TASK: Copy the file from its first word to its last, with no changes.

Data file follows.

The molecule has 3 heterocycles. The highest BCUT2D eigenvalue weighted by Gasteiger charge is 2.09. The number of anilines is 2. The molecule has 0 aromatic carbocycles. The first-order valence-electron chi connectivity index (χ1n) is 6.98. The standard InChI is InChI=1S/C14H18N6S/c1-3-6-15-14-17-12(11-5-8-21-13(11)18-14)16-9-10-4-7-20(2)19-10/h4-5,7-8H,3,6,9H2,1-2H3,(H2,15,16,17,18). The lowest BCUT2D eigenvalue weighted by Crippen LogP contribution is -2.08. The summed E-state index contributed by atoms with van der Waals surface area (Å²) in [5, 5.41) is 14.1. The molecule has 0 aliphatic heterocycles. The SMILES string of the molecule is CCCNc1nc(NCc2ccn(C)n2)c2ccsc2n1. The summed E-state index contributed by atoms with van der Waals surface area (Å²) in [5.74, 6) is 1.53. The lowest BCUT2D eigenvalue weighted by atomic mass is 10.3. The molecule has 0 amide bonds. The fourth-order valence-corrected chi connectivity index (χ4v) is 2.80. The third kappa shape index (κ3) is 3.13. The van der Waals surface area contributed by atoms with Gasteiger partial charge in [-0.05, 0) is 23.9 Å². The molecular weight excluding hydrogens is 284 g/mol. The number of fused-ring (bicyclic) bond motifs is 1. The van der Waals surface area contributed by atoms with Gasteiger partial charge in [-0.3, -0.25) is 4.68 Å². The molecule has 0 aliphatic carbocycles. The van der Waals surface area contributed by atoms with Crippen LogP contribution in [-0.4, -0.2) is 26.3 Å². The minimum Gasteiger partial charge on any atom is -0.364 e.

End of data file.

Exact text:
The molecule has 3 heterocycles. The highest BCUT2D eigenvalue weighted by Gasteiger charge is 2.09. The number of anilines is 2. The molecule has 0 aromatic carbocycles. The first-order valence-electron chi connectivity index (χ1n) is 6.98. The standard InChI is InChI=1S/C14H18N6S/c1-3-6-15-14-17-12(11-5-8-21-13(11)18-14)16-9-10-4-7-20(2)19-10/h4-5,7-8H,3,6,9H2,1-2H3,(H2,15,16,17,18). The lowest BCUT2D eigenvalue weighted by Crippen LogP contribution is -2.08. The summed E-state index contributed by atoms with van der Waals surface area (Å²) in [5, 5.41) is 14.1. The molecule has 0 aliphatic heterocycles. The SMILES string of the molecule is CCCNc1nc(NCc2ccn(C)n2)c2ccsc2n1. The summed E-state index contributed by atoms with van der Waals surface area (Å²) in [5.74, 6) is 1.53. The lowest BCUT2D eigenvalue weighted by atomic mass is 10.3. The molecule has 0 amide bonds. The fourth-order valence-corrected chi connectivity index (χ4v) is 2.80. The third kappa shape index (κ3) is 3.13. The van der Waals surface area contributed by atoms with Gasteiger partial charge in [-0.05, 0) is 23.9 Å². The molecular weight excluding hydrogens is 284 g/mol. The number of fused-ring (bicyclic) bond motifs is 1. The van der Waals surface area contributed by atoms with Gasteiger partial charge in [-0.3, -0.25) is 4.68 Å². The molecule has 0 aliphatic carbocycles. The van der Waals surface area contributed by atoms with Crippen LogP contribution in [-0.4, -0.2) is 26.3 Å². The minimum Gasteiger partial charge on any atom is -0.364 e.